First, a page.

Tag Archives: questions

It’s a Cakewalk

From the Ask Tom mailbag –

Question:

I just read your latest newsletter regarding team interviewing. I am a lousy interviewer but trying to get better. I am intrigued by the 50-60 interview questions that need to be prepared as I have a tendency to just wing it.

Do you have a source or listing of that many questions? I’m having a hard time envisioning what a comprehensive list might look like.

Response:
When I first introduce this concept of 50-60 written prepared questions, most interviewers freak out. Looks like a lot of work. No idea where to start? Can I short-cut the work and find the questions online?

The answer is, there is no short-cut. I do NOT have a list you can copy. But, here is the source of the questions.

The template I use to create a Role Description is organized around Key Result Areas (KRAs). When you look at any role, there are tasks that go together, typically related to a single goal or objective. In any role, there are typically 5-8 major goals or objectives, with related tasks in each goal area.

Looks like this –

Role Description
KRA #1
Tasks/Activities
_____________________
_____________________
_____________________
Accountability
_____________________
KRA #2
Tasks/Activities
_____________________
_____________________
_____________________
Accountability
_____________________
KRA #3
Tasks/Activities
_____________________
_____________________
_____________________
Accountability
_____________________
and so on…

Use the Role Description to craft ten questions in each KRA. If you have six KRAs, you will have 60 written prepared questions. It’s a cakewalk.

If you have more questions, register for our Hiring Talent program, next Orientation is Apr 23, 2012. For more information, follow this link.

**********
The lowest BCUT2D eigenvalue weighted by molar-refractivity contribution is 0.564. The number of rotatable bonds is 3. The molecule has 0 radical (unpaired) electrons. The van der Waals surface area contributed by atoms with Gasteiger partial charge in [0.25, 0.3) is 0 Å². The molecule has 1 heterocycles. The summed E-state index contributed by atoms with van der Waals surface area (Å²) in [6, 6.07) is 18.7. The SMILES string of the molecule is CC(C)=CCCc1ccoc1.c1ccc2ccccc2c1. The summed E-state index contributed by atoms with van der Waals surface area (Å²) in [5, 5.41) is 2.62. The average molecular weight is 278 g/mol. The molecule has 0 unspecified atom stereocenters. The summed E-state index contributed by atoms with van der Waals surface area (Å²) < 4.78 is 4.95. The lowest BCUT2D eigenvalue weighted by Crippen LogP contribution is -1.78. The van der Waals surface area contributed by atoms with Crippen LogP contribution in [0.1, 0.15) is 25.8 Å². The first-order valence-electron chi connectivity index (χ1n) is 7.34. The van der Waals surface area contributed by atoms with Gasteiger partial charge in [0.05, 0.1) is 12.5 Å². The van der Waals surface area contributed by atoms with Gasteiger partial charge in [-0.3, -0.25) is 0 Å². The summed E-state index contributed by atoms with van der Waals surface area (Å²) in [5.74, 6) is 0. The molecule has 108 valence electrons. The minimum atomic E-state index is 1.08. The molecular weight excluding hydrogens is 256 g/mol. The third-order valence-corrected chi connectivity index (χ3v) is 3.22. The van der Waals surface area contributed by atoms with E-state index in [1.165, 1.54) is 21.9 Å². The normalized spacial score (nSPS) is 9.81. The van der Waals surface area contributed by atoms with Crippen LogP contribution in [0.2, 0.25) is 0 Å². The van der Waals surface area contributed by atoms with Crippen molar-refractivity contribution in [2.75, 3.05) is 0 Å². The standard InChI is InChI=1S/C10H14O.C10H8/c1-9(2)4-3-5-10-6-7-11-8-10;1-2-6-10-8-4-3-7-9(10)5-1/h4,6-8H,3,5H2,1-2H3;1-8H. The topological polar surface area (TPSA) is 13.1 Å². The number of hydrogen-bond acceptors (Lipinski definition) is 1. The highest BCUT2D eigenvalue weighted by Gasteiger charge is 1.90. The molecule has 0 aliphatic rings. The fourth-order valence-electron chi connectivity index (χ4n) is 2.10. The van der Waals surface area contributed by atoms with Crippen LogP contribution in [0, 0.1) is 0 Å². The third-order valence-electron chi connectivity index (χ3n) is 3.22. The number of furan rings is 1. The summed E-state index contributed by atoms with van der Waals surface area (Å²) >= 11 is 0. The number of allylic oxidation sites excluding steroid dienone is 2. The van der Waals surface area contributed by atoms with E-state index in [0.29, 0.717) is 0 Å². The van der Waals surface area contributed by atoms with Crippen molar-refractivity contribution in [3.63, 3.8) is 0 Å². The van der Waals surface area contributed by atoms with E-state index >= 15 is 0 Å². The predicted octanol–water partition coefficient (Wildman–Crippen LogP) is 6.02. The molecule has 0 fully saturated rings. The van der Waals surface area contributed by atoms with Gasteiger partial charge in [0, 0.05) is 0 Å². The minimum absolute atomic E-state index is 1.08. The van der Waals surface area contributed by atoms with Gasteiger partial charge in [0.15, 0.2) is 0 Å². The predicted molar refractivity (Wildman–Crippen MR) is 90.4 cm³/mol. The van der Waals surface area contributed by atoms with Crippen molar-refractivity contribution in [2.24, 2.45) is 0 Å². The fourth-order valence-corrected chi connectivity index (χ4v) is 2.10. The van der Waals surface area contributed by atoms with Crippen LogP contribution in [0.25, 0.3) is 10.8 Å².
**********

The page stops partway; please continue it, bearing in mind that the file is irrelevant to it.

The Value in a Manager’s Role

“What do you mean, bring value?” Joan asked. “Sounds easy to say, but I don’t know what you mean. How does a manager bring value to the problem solving and decision making in the team?”

“Do you bring value by telling people what to do?” I asked.

Joan sat back, looking for the odd angle in the question. “No,” she replied.

“You and I are sitting here talking,” I nodded. “And in our conversation, am I directing you, telling you how to be a manager?”

Again, the answer was “No.”

“And would you say that our conversations are valuable, valuable to you, in your role, as a manager?”

Joan followed the nod. “Yes,” she said slowly.

“I am not telling you what to do, yet, am I bringing value to the conversation?” I could see Joan making a leap in her mind to follow. “How am I doing that? If I am not telling you what to do, what kinds of sentences am I using?”

“Questions,” she responded. “You are not telling me what to do. You are asking questions and listening. And your questions are bringing value to the decisions I have to make and the problems I have to solve.”